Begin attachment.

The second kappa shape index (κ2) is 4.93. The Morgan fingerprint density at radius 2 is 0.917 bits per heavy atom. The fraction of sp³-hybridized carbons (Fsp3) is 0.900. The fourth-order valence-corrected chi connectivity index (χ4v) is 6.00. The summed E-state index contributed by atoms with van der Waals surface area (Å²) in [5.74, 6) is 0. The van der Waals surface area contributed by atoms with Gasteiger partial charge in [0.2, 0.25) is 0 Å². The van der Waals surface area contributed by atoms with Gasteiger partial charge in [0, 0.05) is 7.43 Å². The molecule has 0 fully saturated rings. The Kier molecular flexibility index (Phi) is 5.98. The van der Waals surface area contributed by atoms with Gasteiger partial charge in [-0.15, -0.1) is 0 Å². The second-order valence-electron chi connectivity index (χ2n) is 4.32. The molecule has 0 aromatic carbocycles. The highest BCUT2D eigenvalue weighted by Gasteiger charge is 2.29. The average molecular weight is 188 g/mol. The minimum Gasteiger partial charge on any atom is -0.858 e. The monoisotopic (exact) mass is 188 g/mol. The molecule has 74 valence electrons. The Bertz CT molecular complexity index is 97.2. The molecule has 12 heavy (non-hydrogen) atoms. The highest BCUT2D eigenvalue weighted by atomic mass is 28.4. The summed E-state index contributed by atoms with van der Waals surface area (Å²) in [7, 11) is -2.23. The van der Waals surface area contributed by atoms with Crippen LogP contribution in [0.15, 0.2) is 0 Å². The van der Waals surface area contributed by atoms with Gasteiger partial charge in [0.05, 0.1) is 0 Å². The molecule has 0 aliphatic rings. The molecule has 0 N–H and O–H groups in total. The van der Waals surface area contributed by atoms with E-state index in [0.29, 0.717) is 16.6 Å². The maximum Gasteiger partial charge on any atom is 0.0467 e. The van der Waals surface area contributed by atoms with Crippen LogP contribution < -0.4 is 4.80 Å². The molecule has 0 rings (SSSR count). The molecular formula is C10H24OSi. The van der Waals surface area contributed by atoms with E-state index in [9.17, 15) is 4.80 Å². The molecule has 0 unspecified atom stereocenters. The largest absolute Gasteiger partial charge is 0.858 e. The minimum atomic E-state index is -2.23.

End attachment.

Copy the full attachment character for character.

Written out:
The second kappa shape index (κ2) is 4.93. The Morgan fingerprint density at radius 2 is 0.917 bits per heavy atom. The fraction of sp³-hybridized carbons (Fsp3) is 0.900. The fourth-order valence-corrected chi connectivity index (χ4v) is 6.00. The summed E-state index contributed by atoms with van der Waals surface area (Å²) in [5.74, 6) is 0. The van der Waals surface area contributed by atoms with Gasteiger partial charge in [0.2, 0.25) is 0 Å². The van der Waals surface area contributed by atoms with Gasteiger partial charge in [0, 0.05) is 7.43 Å². The molecule has 0 fully saturated rings. The Kier molecular flexibility index (Phi) is 5.98. The van der Waals surface area contributed by atoms with Gasteiger partial charge in [-0.15, -0.1) is 0 Å². The second-order valence-electron chi connectivity index (χ2n) is 4.32. The molecule has 0 aromatic carbocycles. The highest BCUT2D eigenvalue weighted by Gasteiger charge is 2.29. The average molecular weight is 188 g/mol. The minimum Gasteiger partial charge on any atom is -0.858 e. The monoisotopic (exact) mass is 188 g/mol. The molecule has 74 valence electrons. The Bertz CT molecular complexity index is 97.2. The molecule has 12 heavy (non-hydrogen) atoms. The highest BCUT2D eigenvalue weighted by atomic mass is 28.4. The summed E-state index contributed by atoms with van der Waals surface area (Å²) in [7, 11) is -2.23. The van der Waals surface area contributed by atoms with Crippen LogP contribution in [0.15, 0.2) is 0 Å². The van der Waals surface area contributed by atoms with Gasteiger partial charge in [0.05, 0.1) is 0 Å². The molecule has 0 aliphatic rings. The molecule has 0 N–H and O–H groups in total. The van der Waals surface area contributed by atoms with E-state index in [0.29, 0.717) is 16.6 Å². The maximum Gasteiger partial charge on any atom is 0.0467 e. The van der Waals surface area contributed by atoms with Crippen LogP contribution < -0.4 is 4.80 Å². The molecule has 0 rings (SSSR count). The molecular formula is C10H24OSi. The van der Waals surface area contributed by atoms with E-state index in [9.17, 15) is 4.80 Å². The molecule has 0 unspecified atom stereocenters. The largest absolute Gasteiger partial charge is 0.858 e. The minimum atomic E-state index is -2.23.